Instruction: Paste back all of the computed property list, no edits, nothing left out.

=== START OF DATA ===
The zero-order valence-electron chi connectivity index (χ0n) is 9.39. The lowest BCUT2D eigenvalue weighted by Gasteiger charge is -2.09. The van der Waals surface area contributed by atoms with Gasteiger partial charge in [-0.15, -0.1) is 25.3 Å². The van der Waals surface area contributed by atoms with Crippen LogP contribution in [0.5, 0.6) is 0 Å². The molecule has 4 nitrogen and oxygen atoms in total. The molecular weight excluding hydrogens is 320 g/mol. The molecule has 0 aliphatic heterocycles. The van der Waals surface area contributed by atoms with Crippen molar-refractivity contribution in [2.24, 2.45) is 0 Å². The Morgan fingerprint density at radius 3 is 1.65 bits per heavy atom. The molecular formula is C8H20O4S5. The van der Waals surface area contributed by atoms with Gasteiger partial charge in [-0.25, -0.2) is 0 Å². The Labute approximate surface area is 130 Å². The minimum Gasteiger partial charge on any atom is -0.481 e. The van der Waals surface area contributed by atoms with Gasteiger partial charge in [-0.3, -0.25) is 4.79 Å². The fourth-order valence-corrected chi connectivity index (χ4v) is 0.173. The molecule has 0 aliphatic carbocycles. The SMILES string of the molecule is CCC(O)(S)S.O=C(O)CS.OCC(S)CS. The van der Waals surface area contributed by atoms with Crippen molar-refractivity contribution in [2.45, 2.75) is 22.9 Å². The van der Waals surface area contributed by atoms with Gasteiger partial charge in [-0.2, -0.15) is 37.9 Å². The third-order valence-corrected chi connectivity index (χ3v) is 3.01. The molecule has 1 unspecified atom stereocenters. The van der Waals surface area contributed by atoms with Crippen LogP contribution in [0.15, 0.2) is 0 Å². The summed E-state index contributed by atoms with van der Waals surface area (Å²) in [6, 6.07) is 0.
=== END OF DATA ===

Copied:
The zero-order valence-electron chi connectivity index (χ0n) is 9.39. The lowest BCUT2D eigenvalue weighted by Gasteiger charge is -2.09. The van der Waals surface area contributed by atoms with Gasteiger partial charge in [-0.15, -0.1) is 25.3 Å². The van der Waals surface area contributed by atoms with Crippen LogP contribution in [0.5, 0.6) is 0 Å². The molecule has 4 nitrogen and oxygen atoms in total. The molecular weight excluding hydrogens is 320 g/mol. The molecule has 0 aliphatic heterocycles. The van der Waals surface area contributed by atoms with Crippen molar-refractivity contribution in [2.24, 2.45) is 0 Å². The Morgan fingerprint density at radius 3 is 1.65 bits per heavy atom. The molecular formula is C8H20O4S5. The van der Waals surface area contributed by atoms with Gasteiger partial charge in [-0.25, -0.2) is 0 Å². The Labute approximate surface area is 130 Å². The minimum Gasteiger partial charge on any atom is -0.481 e. The van der Waals surface area contributed by atoms with Gasteiger partial charge in [-0.3, -0.25) is 4.79 Å². The fourth-order valence-corrected chi connectivity index (χ4v) is 0.173. The molecule has 0 aliphatic carbocycles. The SMILES string of the molecule is CCC(O)(S)S.O=C(O)CS.OCC(S)CS. The van der Waals surface area contributed by atoms with Crippen molar-refractivity contribution in [2.45, 2.75) is 22.9 Å². The van der Waals surface area contributed by atoms with Gasteiger partial charge in [-0.2, -0.15) is 37.9 Å². The third-order valence-corrected chi connectivity index (χ3v) is 3.01. The molecule has 1 unspecified atom stereocenters. The van der Waals surface area contributed by atoms with Crippen LogP contribution in [0.15, 0.2) is 0 Å². The summed E-state index contributed by atoms with van der Waals surface area (Å²) in [6, 6.07) is 0.